Input VAT is recoverable from output VAT if it relates to goods purchased or imported directly for resale and goods that form the stock-in-trade used for the direct production of any new product on which the output tax is charged. Refund is also available for input VAT paid on zero-rated goods and services.
Nondeductible input tax. A taxable person cannot reclaim VAT paid on goods and services used for nonbusiness purposes. In addition, input VAT incurred on the purchase of fixed assets and expenses such as general administration and overhead costs, cannot be recovered from output VAT. Recovery of input VAT is not allowed with respect to the supply of services and exempt supplies.
VAT on fixed assets should be capitalized together with the cost of the assets, but VAT on general administration, overhead costs and services should be expensed in a company’s profit-and-loss account.
Refunds. The FIRS Establishment Act provides for a cash refund within 90 days, subject to a refund application by the taxpayer and an appropriate audit by the FIRS.
Preregistration costs. Not recoverable.
Recovery of VAT by non-established businesses
Nonresident, unregistered businesses may not recover input VAT in Nigeria.
VAT invoices and credit notes. A taxable person that makes a taxable supply is required to furnish the purchaser with a tax invoice for that supply, which contains the following:
- Taxpayer’s identification number
- Name and address
- VAT registration number
- Date of supply
- Name of purchaser or client
- Gross amount of transactions
- Tax charged and the rate applied
A tax invoice must be issued at the time of supply, regardless of whether payment is made at the time of supply.
VAT is payable in the currency of the transaction.
There are no specific provisions on credit notes in the VAT Act. However, as a principle in accounting, a VAT credit note should be used if the VAT payable on a supply is reduced or reversed because of a subsequent allowance or discount or an error. In practice, an annual reconciliation of total VAT per audited account with total VAT per monthly returns filed is carried out to ensure accurate VAT accounting and remittances. Accordingly, it will be helpful to have in place a credit note indicating a reversal of revenue and VAT initially recognized and accounted for.
The details of information to be contained in the credit note are essentially the same as that required in a tax invoice. However, the credit note should give a description of the initial invoice, the amount of which is reversed or reduced for ease of reference.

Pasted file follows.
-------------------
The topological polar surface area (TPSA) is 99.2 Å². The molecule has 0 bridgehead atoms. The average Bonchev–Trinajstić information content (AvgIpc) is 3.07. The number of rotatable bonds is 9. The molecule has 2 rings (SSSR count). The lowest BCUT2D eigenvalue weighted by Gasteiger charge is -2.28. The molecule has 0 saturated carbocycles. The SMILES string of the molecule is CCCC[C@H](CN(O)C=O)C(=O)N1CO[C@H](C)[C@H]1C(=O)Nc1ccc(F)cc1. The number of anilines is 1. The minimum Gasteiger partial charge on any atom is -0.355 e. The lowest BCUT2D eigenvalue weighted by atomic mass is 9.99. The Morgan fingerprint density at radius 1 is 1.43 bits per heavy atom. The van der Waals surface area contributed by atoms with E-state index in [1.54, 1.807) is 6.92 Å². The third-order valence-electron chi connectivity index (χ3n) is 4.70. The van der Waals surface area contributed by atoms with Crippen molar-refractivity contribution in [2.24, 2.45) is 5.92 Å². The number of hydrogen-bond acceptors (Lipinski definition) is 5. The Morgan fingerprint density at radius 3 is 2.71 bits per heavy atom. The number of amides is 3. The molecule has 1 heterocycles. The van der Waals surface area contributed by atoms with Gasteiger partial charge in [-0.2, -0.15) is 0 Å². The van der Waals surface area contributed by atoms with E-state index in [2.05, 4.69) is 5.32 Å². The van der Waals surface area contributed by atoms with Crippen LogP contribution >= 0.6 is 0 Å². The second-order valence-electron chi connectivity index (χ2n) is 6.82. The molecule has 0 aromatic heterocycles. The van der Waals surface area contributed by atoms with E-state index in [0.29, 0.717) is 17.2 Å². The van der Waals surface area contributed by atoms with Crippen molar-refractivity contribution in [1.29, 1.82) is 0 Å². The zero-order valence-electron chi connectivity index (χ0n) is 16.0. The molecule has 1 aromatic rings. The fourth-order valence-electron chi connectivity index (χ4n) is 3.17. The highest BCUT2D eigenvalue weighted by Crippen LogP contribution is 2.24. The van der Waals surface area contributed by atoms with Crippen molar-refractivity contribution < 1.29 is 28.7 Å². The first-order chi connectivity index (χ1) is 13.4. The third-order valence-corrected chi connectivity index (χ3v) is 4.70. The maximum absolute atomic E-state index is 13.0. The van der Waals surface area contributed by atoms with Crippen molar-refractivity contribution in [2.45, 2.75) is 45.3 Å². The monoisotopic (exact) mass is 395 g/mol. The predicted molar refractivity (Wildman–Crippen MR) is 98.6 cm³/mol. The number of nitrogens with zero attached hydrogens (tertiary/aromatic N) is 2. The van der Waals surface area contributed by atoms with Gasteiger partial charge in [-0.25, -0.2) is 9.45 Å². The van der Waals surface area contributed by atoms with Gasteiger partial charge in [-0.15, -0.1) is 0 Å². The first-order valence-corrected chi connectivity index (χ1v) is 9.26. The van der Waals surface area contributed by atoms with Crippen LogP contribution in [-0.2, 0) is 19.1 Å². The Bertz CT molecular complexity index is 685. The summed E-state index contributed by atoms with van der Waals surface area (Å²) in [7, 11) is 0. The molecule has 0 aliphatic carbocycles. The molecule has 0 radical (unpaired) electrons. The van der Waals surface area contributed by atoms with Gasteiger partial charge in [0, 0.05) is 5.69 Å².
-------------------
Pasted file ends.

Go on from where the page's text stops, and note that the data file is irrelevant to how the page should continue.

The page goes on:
Foreign-currency invoices. There is a specific provision to remit the tax on a foreign currency denominated transaction in the currency of the transaction.
Electronic invoices. There are no specific provisions in the VAT Act on electronic invoices. In Nigeria, invoices are not submitted to the Nigerian tax authority when filing tax returns. However, a detailed review of physical invoices are carried out upon tax audit or investigation.
Proof of export. There are no specific provisions in the VAT Act on this. However, documentary evidence that goods physically left Nigeria and evidence within the accounting system to confirm that a transaction took place should suffice. This documentation should be kept accessible should the Nigerian tax authority request this. In the event that no document is provided on request by the tax authority, a company may be required to account for VAT on an export sale.
VAT returns and payments
VAT returns. VAT returns must be submitted monthly on VAT Form 002. A taxable person is required to submit a VAT return on or before the 21st day of the month following the month in which supplies are made. A taxable person must pay the tax due by the due date when filing the VAT returns. Payment must be made via a bank-certified check/draft or wire transfer through designated banks to the local tax office that issues a receipt after confirmation of such payment.
The VAT return must be accompanied by a schedule containing details of the supplies made and received within the tax period.
The following penalties may be issued with respect to VAT:
- Failure to issue tax invoice — on conviction, fine of 50% of the cost of the goods or services for which a tax invoice was not issued
- Failure to maintain proper records — NGN2,000 for every month in which the failure continues
- Failure to submit returns — fine of NGN5,000 for every month in which the failure continues
- Failure to remit VAT — 5% per year of the amount of tax not remitted, plus interest at the bank lending rate
- Failure to collect tax — penalty of 150% of the amount not collected, plus 5% interest above the Central Bank of Nigeria’s “rediscount” rate (monetary policy rate)
The VAT Act provides a penalty of 5% for late remittance of VAT; the FIRS Establishment Act provides a penalty of 10% for late payment of any tax (including VAT). Section 68 of the FIRS Establishment Act gives it supremacy over other tax laws, and the FIRS currently applies the penalty at 10%.